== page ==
Written on Thursday 11th May 2023
Aligning with the ISMPP 2023 theme, Gavin Jones, Global Lead Patient Centricity at OPEN Health, had the pleasure of facilitating an expert panel discussion on the topic of breaking down barriers to “patient-first” approaches. After 2 days of insight and experience sharing on how to incorporate the patient voice into research and publications, the objective of this session was to explore the fundamentals of effective patient engagement. The panel hoped that, by better understanding these fundamentals, the audience would feel informed and confident to apply them when engaging patient communities in publications processes. This in turn could lead to improved partnerships and outcomes based on greater empathy and trust.
Joining Gavin on stage were a group of inspiring experts bringing their perspectives from across patient advocacy, engagement, and scientific communications. The panel comprised:
To frame the discussion, the panel had aligned on five foundations of effective patient engagement. Here is a summary of the foundation-led discussions about how to deliver improved partnerships between pharmaceutical professionals and patient communities.
Foundation 1: Recognize the value of patient engagement
The panel acknowledged the multitude of ways in which patient participation and insight can improve outcomes in research and communications and that Medical Affairs is well placed to conceptualize patient involvement throughout the drug development pathway. If patient participation and insight is truly valued, then this must be recognized in fair market value remuneration as it is with other stakeholder groups, such as healthcare professionals.
Foundation 2: Leading with a transparency of intent
The key messages at this point of the discussion were about ensuring that we always have a two-way dialogue with the patient communities with which we are looking to partner. Firstly, we need to do our homework and understand their organization and key priorities. Next, we must be prepared to listen thoughtfully to their priorities and consider how we can support their goals in a way that is commensurate with our program of development. To ensure we avoid transactional relationships, we should follow up on their input to demonstrate how we have acted upon it and maintain a regular exchange of dialogue.
Foundation 3: Enabling health and process literacy
Firstly, the panel recommends gaining an understanding of where the unmet needs sit within a specific patient community. When this is established, provide useful resources that assist understanding and get to the root of science (e.g., understanding clinical trials or how to read an abstract). Plain language summaries are considered to be essential resources to educate patients and ensure that the content is accessible, engaging, and understandable. Given that the primary source of education for patients is often their physician, then resources must be designed to assist consultations and shared decision-making.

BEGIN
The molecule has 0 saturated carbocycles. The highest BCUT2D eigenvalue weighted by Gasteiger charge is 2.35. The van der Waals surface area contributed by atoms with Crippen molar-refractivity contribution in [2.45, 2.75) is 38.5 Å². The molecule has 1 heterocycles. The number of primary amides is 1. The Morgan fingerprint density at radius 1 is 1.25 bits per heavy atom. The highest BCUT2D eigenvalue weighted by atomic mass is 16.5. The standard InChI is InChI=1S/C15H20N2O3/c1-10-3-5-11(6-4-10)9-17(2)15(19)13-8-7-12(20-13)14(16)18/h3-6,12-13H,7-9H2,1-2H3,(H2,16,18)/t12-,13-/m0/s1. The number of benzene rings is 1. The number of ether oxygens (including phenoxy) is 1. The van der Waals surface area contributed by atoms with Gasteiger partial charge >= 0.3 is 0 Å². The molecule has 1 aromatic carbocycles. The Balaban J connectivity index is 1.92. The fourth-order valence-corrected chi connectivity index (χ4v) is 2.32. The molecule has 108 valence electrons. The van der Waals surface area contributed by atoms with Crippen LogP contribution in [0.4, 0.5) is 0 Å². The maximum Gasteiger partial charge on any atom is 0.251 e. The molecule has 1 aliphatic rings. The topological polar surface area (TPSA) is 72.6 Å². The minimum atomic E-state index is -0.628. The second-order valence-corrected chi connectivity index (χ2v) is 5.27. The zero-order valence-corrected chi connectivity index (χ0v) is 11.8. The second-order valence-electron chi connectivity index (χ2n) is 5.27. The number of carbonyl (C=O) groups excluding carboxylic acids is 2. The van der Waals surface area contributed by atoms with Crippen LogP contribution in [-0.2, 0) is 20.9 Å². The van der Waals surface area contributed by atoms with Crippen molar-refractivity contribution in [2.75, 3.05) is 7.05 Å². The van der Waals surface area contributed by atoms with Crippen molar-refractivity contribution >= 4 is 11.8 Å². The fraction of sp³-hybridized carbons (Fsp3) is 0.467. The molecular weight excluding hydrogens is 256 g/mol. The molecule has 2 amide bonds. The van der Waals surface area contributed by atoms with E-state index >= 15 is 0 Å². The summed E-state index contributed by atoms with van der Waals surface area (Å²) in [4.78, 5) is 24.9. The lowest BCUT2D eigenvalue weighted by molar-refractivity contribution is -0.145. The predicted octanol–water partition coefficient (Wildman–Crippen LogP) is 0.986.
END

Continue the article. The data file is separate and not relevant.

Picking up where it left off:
Foundation 4: Maintaining compliance and independence
It was agreed by the panel that these foundations can be coupled together to build trusted partnerships. In terms of maintaining compliance, it is important to engage compliance and legal teams early, so that they can understand the “why” and help you to figure out the “how”. Programs should be developed based on unbiased evidence and grounded in transparency. There are some excellent examples of multi-company collaboration with patient advocacy groups that provide a lot of learnings. Guardrails will be important as the range of programs increases, and the programs in which patients and creators understand the “why” behind the rules will be more effective.
Foundation 5: Successful co-creation
Once again, thoughtful listening is an important factor in effective co-creation with patient communities. Involve patients from the very start through collaboration with internal advocacy colleagues and ensure that they are treated as project co-leads, shaping the project with you. Truly capturing the patient voice is hugely satisfying and requires diligent research (e.g., understanding the disease state and burden) prior to engagement. It is also important to ensure that results are shared with the patient community so they can use the insights within their own initiatives.
In closing the panel discussion, Gavin focused on what he saw as the essential element to effective patient engagement. He described how we need to lead dialogue and collaboration with humanity. Approaching partnerships with patient communities with thought, empathy, and compassion will lead to more effective relationships with improved trust and transparency and, ultimately, better outcomes.
To learn more about best practices for the inclusion of the patient voice in the publication process and the importance of building trusted relationships with patient communities, read our whitepaper "Embracing the Patient Voice Within Publications":
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